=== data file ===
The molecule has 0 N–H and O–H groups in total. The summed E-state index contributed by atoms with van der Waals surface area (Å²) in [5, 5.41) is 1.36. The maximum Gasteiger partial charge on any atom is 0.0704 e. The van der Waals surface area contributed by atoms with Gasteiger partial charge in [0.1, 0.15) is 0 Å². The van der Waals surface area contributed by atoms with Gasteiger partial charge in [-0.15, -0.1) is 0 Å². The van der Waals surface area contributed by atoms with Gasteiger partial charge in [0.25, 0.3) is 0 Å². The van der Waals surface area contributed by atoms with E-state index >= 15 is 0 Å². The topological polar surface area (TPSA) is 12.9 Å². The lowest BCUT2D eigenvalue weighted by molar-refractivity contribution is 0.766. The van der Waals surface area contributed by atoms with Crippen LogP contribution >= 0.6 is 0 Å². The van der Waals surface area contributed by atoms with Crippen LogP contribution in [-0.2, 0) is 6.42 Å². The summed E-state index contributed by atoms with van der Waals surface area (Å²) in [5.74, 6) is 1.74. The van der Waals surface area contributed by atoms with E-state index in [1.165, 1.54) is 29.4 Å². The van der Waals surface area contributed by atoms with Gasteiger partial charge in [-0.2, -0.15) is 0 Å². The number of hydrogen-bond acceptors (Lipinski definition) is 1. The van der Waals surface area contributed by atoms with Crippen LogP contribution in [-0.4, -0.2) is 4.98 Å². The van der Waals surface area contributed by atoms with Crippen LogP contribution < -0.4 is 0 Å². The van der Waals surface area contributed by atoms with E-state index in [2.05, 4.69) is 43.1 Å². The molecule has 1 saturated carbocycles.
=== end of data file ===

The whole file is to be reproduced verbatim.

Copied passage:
The molecule has 0 N–H and O–H groups in total. The summed E-state index contributed by atoms with van der Waals surface area (Å²) in [5, 5.41) is 1.36. The maximum Gasteiger partial charge on any atom is 0.0704 e. The van der Waals surface area contributed by atoms with Gasteiger partial charge in [0.1, 0.15) is 0 Å². The van der Waals surface area contributed by atoms with Gasteiger partial charge in [-0.15, -0.1) is 0 Å². The van der Waals surface area contributed by atoms with Gasteiger partial charge in [0.25, 0.3) is 0 Å². The van der Waals surface area contributed by atoms with E-state index >= 15 is 0 Å². The topological polar surface area (TPSA) is 12.9 Å². The lowest BCUT2D eigenvalue weighted by molar-refractivity contribution is 0.766. The van der Waals surface area contributed by atoms with Crippen LogP contribution >= 0.6 is 0 Å². The van der Waals surface area contributed by atoms with Crippen LogP contribution in [-0.2, 0) is 6.42 Å². The summed E-state index contributed by atoms with van der Waals surface area (Å²) in [5.74, 6) is 1.74. The van der Waals surface area contributed by atoms with E-state index in [1.165, 1.54) is 29.4 Å². The van der Waals surface area contributed by atoms with Gasteiger partial charge in [-0.2, -0.15) is 0 Å². The number of hydrogen-bond acceptors (Lipinski definition) is 1. The van der Waals surface area contributed by atoms with Crippen LogP contribution in [-0.4, -0.2) is 4.98 Å². The van der Waals surface area contributed by atoms with Crippen LogP contribution < -0.4 is 0 Å². The van der Waals surface area contributed by atoms with E-state index in [2.05, 4.69) is 43.1 Å². The molecule has 1 saturated carbocycles.